Pre-emptive response to 6th Schedule of the Constitution

The STDCM’s demand is widely seen as a sign of desperation for a dominant community that perceives a possible let down by the Indian central government on its opposition to the longstanding demand of the tribals for up-gradation of existing Autonomous District Councils (ADCs) in the hill districts of the state.

Tribals, cutting across ethnic lines, had joined issue with the government since 1980s, pressing for elevated ADCs as envisaged under the provisions of the sixth schedule of the constitution of India. This line of argument proceeds from a hypothesis that the dominant community is determined to stymie any further augmentation of power structures for the tribals that may effectively hinder the majority Meiteis from getting access to the surplus land of the tribals that still remains thinly inhabited.

The spectacle of a dominant community, constituting 75% of the state’s population, sandwiched in the valley that accounts for just 10% of the total landmass of the state, says it all. Pressure of increasing population explosion in an area that had long reached a tipping point was bound to create fissure. Following the aforesaid premise, Meitei community has everything to gain by running with the hare and hunting with the hound.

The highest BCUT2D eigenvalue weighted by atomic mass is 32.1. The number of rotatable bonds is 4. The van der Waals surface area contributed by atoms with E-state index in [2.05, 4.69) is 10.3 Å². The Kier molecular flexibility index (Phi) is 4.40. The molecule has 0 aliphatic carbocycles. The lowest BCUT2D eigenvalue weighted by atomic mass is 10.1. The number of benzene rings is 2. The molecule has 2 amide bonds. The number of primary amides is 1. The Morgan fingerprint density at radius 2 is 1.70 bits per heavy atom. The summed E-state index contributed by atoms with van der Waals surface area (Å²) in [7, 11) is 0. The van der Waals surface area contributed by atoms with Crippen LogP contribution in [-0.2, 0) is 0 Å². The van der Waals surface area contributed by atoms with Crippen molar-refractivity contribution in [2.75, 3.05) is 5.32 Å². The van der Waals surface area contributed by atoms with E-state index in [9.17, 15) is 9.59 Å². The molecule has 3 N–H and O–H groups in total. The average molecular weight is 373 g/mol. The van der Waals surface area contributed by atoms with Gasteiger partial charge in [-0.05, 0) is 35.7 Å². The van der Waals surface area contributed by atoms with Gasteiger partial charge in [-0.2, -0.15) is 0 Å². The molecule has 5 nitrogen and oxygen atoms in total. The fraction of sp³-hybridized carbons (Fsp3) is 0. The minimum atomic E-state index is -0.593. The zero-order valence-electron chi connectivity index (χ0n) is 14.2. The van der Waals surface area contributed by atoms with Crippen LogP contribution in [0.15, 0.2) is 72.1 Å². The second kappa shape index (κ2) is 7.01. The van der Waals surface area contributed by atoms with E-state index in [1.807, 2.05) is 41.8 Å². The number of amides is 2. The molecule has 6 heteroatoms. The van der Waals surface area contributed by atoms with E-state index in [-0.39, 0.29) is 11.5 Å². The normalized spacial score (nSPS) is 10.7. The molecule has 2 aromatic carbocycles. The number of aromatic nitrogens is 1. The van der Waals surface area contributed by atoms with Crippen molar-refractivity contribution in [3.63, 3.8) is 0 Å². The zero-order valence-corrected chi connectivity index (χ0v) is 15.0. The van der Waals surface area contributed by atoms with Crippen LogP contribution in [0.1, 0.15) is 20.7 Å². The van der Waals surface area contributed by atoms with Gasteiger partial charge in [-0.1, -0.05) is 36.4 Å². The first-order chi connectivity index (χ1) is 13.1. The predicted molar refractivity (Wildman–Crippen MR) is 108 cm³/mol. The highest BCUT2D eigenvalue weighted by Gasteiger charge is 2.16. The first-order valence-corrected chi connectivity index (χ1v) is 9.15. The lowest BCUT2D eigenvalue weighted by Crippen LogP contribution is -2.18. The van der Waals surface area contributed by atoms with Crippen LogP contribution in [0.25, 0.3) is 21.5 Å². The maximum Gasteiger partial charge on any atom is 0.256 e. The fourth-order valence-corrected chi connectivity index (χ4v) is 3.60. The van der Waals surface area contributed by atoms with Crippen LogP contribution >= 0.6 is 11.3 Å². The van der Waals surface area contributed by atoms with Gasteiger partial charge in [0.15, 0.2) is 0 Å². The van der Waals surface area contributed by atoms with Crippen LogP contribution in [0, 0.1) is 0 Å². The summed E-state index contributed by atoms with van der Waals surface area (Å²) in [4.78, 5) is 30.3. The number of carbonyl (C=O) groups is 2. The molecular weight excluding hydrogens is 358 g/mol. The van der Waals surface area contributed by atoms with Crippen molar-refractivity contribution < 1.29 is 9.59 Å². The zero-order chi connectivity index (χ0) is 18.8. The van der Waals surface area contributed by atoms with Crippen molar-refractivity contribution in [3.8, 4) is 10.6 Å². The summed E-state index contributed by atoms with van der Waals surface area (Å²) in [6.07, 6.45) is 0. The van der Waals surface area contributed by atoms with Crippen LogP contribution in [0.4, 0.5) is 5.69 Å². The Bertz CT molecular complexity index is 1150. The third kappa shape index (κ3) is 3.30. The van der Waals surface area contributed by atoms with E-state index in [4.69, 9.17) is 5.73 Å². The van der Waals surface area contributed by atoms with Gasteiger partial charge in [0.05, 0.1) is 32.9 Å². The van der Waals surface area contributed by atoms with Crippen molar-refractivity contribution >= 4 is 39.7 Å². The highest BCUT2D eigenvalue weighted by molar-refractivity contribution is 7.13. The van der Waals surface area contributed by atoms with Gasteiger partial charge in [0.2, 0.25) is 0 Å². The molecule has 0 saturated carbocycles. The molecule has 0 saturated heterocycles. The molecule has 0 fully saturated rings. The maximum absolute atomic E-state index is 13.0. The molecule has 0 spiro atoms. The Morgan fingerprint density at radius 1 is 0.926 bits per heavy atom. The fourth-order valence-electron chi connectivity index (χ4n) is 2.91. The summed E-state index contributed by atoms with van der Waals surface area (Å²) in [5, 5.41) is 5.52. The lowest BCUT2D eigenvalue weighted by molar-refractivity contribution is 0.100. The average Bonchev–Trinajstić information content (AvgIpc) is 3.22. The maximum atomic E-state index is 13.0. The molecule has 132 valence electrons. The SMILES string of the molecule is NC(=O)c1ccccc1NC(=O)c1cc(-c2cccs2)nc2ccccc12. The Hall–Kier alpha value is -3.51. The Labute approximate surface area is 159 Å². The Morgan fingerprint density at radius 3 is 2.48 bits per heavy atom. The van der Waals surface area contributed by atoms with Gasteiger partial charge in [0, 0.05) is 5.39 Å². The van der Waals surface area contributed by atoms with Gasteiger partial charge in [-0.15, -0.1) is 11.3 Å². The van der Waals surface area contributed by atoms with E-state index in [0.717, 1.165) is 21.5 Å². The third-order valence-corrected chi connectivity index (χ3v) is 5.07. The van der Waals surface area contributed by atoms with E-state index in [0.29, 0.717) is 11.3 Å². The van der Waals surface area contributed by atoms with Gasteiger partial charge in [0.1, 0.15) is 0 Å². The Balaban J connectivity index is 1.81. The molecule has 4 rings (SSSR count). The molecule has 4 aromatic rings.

The reversion to ST community status will eliminate the very raison d’être for continued existence of ADC’s since the state would then be a predominantly ST state. It could also drain off all reserved quotas in the state without least moral compunction. Last and most importantly, the existing restriction on the acquisition of tribal lands by non-tribal would then have dissipated for good, thus opening new frontiers in hitherto tribal areas for an expanded Meitei homeland.

Be that as it may, the demand considered preposterous by many could force a temporary alignment between two estranged tribal conglomerations, the Nagas and Kukis, against a perceived common threat – an overarching ST Meitei majority.

Even as voices of dissent in the state gets more vociferous by the day, the current stalemate has the potential of unleashing fresh round of ethnic tensions and resultant political instability without a fine balancing of perceived rights and privileges, national interest and universal brotherhood of man.

(The writer is founding president of Kuki Inpi Meghalaya and founding secretary of the Kuki Students’ Organization, Delhi. He can be reached at [email protected])